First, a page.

Today's Note From a Madman

Wednesday, June 29, 2005


The Hypocrite, George W. Bush

"Victory means exit strategy, and it's important for the president to explain to us what the exit strategy is."

-Governor George W. Bush of Texas speaking about President Bill Clinton's administration's involvement in Eastern Europe, Houston Chronicle April 9, 1999

"I would strongly urge that if there are U.S. troops involved, they be under U.S. command or NATO command. I think it's also important for the president to lay out a timetable as to how long they will be involved and when they will be withdrawn."

-Scripps Howard, February 9, 1999

On his own war in Iraq:
"There's not going to be any timetables. I mean, I've told this to the Prime Minister. We are there to complete a mission, and it's an important mission. A democratic Iraq is in the interest of the United States of America, and it's in the interest of laying the foundation for peace. And if that's the mission, then why would you -- why would you say to the enemy, you know, here's a timetable, just go ahead and wait us out? It doesn't make any sense to have a timetable. You know, if you give a timetable, you're -- you're conceding too much to the enemy.

-White House press release June 24, 2005

-From an unknown submitter on the DNC blog

My comments:

Bush once again refused to provide a timetable either to the public or to the Congress in private. Bush once again said to "stay the course" at a time when all Americans have serious questions on "the course" itself. He resorted to associating 9/11 and terrorism with Iraq when the Downing Street Memos refute the legitimacy of that connection. I felt as if I was watching a 2004 campaign speech. The President should realize that political speeches at this point are not satisfactory, Americans are looking for leadership on ending this war. The President needs to define the course, benchmarks for success and a realistic assessment of the money, time and manpower needed to succeed.

-Robert Scardapane

A Challenge from Lew Warden

You have been inveighing muchly against Bush’s present solution to the Iraq problem. You know that my policy is to not complain about the other guy’s solution to a problem unless I have (or think I have) a better one. Which latter policy I commend to you. So here’s my challenge:

State, in 250 words or less (a typical letter-to-the-editor column requirement, what you think is the number one priority Iraq problem facing the US and your proposed solution to that problem.

Come on Noah, talk is cheap. So let’s git the gittin. Saddle up and ride ‘em, cowboy. Be constructive. As LBJ used to say, It takes a carpenter to build a barn; any jack-ass can kick one down.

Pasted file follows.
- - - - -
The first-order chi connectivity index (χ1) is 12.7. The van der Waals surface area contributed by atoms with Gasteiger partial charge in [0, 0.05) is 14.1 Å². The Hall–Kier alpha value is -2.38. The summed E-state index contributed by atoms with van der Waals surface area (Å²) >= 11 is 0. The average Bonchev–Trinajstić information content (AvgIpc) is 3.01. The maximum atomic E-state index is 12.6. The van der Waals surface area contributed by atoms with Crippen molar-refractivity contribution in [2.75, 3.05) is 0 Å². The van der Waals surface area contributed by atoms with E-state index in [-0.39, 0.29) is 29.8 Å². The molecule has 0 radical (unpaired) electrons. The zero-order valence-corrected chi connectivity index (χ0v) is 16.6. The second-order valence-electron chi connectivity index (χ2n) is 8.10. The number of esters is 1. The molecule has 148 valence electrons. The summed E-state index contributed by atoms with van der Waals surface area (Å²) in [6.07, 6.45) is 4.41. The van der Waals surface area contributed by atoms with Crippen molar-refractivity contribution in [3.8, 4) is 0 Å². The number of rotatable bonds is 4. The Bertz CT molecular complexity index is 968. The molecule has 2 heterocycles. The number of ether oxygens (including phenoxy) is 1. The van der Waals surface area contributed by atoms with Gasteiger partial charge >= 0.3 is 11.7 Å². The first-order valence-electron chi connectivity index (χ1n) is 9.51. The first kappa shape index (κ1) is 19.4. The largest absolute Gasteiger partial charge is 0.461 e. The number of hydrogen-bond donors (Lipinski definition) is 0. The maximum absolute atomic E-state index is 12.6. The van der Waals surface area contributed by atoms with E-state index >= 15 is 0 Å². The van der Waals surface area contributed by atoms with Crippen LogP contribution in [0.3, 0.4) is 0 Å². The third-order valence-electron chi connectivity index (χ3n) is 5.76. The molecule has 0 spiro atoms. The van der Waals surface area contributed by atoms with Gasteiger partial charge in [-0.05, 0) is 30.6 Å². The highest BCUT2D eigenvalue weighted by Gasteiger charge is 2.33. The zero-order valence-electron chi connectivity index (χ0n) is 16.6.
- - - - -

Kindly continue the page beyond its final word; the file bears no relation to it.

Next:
Let’s be constructive. After all, we’re all in the same boat, in a manner of speaking.

-Lew Warden

My response to Lew was shorter than the following, but here is what I have written, and published on and Note from a Madman:

I had that letter published in 5 newspapers last June. I don’t know if I have the original, but here is what it morphed into. You have to read this more. You’re missing some stuff Lew. By the way, as an “outsider”, part of my “job” is to point out the absurdities that the insiders propagate. Here is the link to the whole page with updates.

Giving hope to Iraqis can go a long way

Maybe the way to reduce the insurgency in Iraq is to give the Iraqi people hope. So, the question is: How do you give those who have lost so much, hope? One way to start is by giving them something they sorely lack.


We have many problems in Iraq. One of which is unemployment which now stands at 70 percent!. There are as few as 20,000 and as many as 83,000 civilian contractors working in Iraq today. Americans, Brits and many other nationalities are all performing the hard job of rebuilding Iraq.


Give those jobs to the Iraqi people. Let Iraqi truck drivers drive trucks. Let Iraqi engineers create and engineer. Once Iraqis get to work and earn money to support their families, maybe they won’t kidnap westerners and sell them to the terrorists for food money. Maybe when the Iraqi people can afford to put food on the table they won’t want to kill the troops that are protecting them while they perform their new jobs. Maybe when the Iraqis are the ones fixing their own roads and patching their own buildings those roads will be safe to travel and those buildings will be safe to occupy. We should let the Iraqi people fix their own infrastructure and sell their own oil.